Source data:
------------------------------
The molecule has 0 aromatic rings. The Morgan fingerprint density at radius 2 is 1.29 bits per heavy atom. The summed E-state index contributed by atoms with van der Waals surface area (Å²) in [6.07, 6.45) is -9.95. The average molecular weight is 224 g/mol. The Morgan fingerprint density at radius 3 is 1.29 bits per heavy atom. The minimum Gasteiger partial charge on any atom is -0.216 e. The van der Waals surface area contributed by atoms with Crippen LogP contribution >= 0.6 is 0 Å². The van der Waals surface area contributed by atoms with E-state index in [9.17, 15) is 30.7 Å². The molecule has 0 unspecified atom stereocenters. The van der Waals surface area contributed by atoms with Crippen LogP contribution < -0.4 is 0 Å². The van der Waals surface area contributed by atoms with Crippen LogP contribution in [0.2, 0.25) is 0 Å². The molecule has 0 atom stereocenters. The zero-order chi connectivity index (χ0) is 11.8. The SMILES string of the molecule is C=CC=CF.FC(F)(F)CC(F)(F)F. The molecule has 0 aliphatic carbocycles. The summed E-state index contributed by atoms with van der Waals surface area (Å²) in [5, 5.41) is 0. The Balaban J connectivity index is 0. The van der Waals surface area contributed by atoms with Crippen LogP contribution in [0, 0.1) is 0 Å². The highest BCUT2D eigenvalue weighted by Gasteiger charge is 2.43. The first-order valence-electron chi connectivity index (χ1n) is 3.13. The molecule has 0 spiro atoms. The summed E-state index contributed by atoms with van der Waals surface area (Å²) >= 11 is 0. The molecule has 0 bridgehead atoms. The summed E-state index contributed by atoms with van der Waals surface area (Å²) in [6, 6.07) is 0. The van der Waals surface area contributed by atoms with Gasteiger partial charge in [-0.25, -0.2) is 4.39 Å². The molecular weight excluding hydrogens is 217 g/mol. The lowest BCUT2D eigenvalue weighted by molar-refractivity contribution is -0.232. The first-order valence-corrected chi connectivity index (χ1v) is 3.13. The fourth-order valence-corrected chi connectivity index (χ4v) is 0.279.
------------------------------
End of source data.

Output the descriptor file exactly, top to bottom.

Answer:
The molecule has 0 aromatic rings. The Morgan fingerprint density at radius 2 is 1.29 bits per heavy atom. The summed E-state index contributed by atoms with van der Waals surface area (Å²) in [6.07, 6.45) is -9.95. The average molecular weight is 224 g/mol. The Morgan fingerprint density at radius 3 is 1.29 bits per heavy atom. The minimum Gasteiger partial charge on any atom is -0.216 e. The van der Waals surface area contributed by atoms with Crippen LogP contribution >= 0.6 is 0 Å². The van der Waals surface area contributed by atoms with E-state index in [9.17, 15) is 30.7 Å². The molecule has 0 unspecified atom stereocenters. The van der Waals surface area contributed by atoms with Crippen LogP contribution < -0.4 is 0 Å². The van der Waals surface area contributed by atoms with Crippen LogP contribution in [0.2, 0.25) is 0 Å². The molecule has 0 atom stereocenters. The zero-order chi connectivity index (χ0) is 11.8. The SMILES string of the molecule is C=CC=CF.FC(F)(F)CC(F)(F)F. The molecule has 0 aliphatic carbocycles. The summed E-state index contributed by atoms with van der Waals surface area (Å²) in [5, 5.41) is 0. The Balaban J connectivity index is 0. The van der Waals surface area contributed by atoms with Crippen LogP contribution in [0, 0.1) is 0 Å². The highest BCUT2D eigenvalue weighted by Gasteiger charge is 2.43. The first-order valence-electron chi connectivity index (χ1n) is 3.13. The molecule has 0 spiro atoms. The summed E-state index contributed by atoms with van der Waals surface area (Å²) >= 11 is 0. The molecule has 0 bridgehead atoms. The summed E-state index contributed by atoms with van der Waals surface area (Å²) in [6, 6.07) is 0. The van der Waals surface area contributed by atoms with Gasteiger partial charge in [-0.25, -0.2) is 4.39 Å². The molecular weight excluding hydrogens is 217 g/mol. The lowest BCUT2D eigenvalue weighted by molar-refractivity contribution is -0.232. The first-order valence-corrected chi connectivity index (χ1v) is 3.13. The fourth-order valence-corrected chi connectivity index (χ4v) is 0.279.